Won’t you take us to the bioscope?


Won’t you take us to the bioscope?

The films opening in our cinemas this week

Critics’ choice

What it’s about
Fourteen-year-old Joe is the only child of Jeanette and Jerry – a housewife and a golf pro – in a small town in 1960s Montana. Nearby, an uncontrolled forest fire rages close to the Canadian border. When Jerry loses his job – and his sense of purpose – he decides to join the cause of fighting the fire, leaving his wife and son to fend for themselves. Suddenly forced into the role of an adult, Joe witnesses his mother’s struggle as she tries to keep her head above water.
What people say
A beautifully observed study of an American family coming apart at the seams, it not only establishes Dano as a director to watch, but features an extraordinary performance by Carey Mulligan. – Nick de Semlyen, Empire
The emotions are sometimes raw, but there are no hysterics, no melodrama, and the performances are measured and honest. – Eric D Snider, Crooked Marquee
What it’s about
Dave Bautista stars as an ex-soldier forced into action when armed terrorists take control of a packed football stadium.
What people say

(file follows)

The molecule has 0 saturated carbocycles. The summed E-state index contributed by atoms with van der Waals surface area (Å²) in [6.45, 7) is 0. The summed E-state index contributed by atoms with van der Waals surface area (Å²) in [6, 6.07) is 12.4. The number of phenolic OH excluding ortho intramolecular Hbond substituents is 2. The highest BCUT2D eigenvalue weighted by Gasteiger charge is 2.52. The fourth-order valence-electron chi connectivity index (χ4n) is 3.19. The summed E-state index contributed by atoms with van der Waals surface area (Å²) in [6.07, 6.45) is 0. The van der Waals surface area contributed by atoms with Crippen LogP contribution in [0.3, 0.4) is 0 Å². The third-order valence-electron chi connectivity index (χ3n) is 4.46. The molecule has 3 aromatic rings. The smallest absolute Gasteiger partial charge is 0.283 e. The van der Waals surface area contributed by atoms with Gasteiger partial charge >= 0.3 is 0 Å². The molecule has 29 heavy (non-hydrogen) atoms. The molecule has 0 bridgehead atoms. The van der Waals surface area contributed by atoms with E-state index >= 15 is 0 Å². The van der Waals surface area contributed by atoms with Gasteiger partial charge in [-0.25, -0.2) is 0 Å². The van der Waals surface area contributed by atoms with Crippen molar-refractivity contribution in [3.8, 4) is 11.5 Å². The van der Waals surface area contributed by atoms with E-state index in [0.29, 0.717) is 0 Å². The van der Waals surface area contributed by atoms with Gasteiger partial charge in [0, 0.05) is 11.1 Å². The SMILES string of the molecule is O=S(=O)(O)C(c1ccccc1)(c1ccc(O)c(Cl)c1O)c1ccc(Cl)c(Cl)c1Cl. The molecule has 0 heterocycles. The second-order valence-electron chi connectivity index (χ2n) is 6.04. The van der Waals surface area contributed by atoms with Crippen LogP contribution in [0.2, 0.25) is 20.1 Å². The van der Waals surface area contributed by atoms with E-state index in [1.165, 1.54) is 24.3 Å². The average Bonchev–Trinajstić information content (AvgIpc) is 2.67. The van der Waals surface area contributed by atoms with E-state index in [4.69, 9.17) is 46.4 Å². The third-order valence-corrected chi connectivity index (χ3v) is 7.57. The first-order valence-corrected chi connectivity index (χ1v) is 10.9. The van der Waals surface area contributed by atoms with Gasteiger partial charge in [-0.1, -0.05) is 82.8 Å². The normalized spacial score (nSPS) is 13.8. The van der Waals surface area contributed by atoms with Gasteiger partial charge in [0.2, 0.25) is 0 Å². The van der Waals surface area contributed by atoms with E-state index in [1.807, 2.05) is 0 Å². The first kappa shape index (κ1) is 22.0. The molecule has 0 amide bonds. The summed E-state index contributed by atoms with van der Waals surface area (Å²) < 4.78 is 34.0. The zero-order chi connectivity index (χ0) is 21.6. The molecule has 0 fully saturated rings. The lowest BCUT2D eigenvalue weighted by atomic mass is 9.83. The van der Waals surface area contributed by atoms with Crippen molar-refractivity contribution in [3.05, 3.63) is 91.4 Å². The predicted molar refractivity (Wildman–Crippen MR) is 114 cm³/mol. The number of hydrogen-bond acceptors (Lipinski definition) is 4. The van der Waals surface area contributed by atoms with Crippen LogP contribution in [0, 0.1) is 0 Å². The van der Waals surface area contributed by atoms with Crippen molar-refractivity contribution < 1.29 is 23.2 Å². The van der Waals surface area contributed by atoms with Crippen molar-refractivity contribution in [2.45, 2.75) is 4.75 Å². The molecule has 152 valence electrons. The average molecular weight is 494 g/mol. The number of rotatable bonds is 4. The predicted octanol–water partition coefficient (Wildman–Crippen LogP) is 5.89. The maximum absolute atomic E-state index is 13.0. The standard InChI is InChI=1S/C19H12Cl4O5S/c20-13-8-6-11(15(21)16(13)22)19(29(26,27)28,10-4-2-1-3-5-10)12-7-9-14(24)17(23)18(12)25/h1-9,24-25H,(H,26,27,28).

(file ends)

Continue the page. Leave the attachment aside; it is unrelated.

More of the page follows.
Employing even basic logic engenders a recognition of how truly stupid this screenplay is, especially when it comes to the resolution. – James Berardinelli, ReelViews
Possibly the least political movie about terrorism ever made, it has no ambitions beyond pure escapism, and it meets its humble goal. – Dennis Harvey, Variety
What it’s about
At the age of 70, Forrest Tucker makes an audacious escape from San Quentin, conducting an unprecedented string of heists that confound authorities and enchant the public. Wrapped up in the pursuit are detective John Hunt, who becomes captivated with Tucker’s commitment to his craft, and a woman who loves him in spite of his chosen profession.
What people say
A delightful folk story from one of the best filmmakers working today – and a fitting final turn from Redford, all easy charm and grace. It takes a lifetime of effort to look this effortless. – Nev Pierce, Empire
David Lowery’s tale of an elderly bank robber coming up on the end of his career is pleasurably leisurely. – Joe Morgenstern, Wall Street Journal
What it’s about
Teenager Nicolas Sheff seems to have it all with good grades and being an actor, artist, athlete and editor of the school newspaper. When Nic’s addiction to meth threatens to destroy him, his father does whatever he can to save his son and family.
What people say
Beautiful Boy, rather than plumbing the hard emotional depths of addiction, skates on a surface of sentiment and gauzy visual beauty. – AO Scott, The NYTimes
A painful, frustrating, sometimes infuriating depiction of helplessness, even passivity, as a life full of potential circles the drain. – Ann Hornaday, Washington Post

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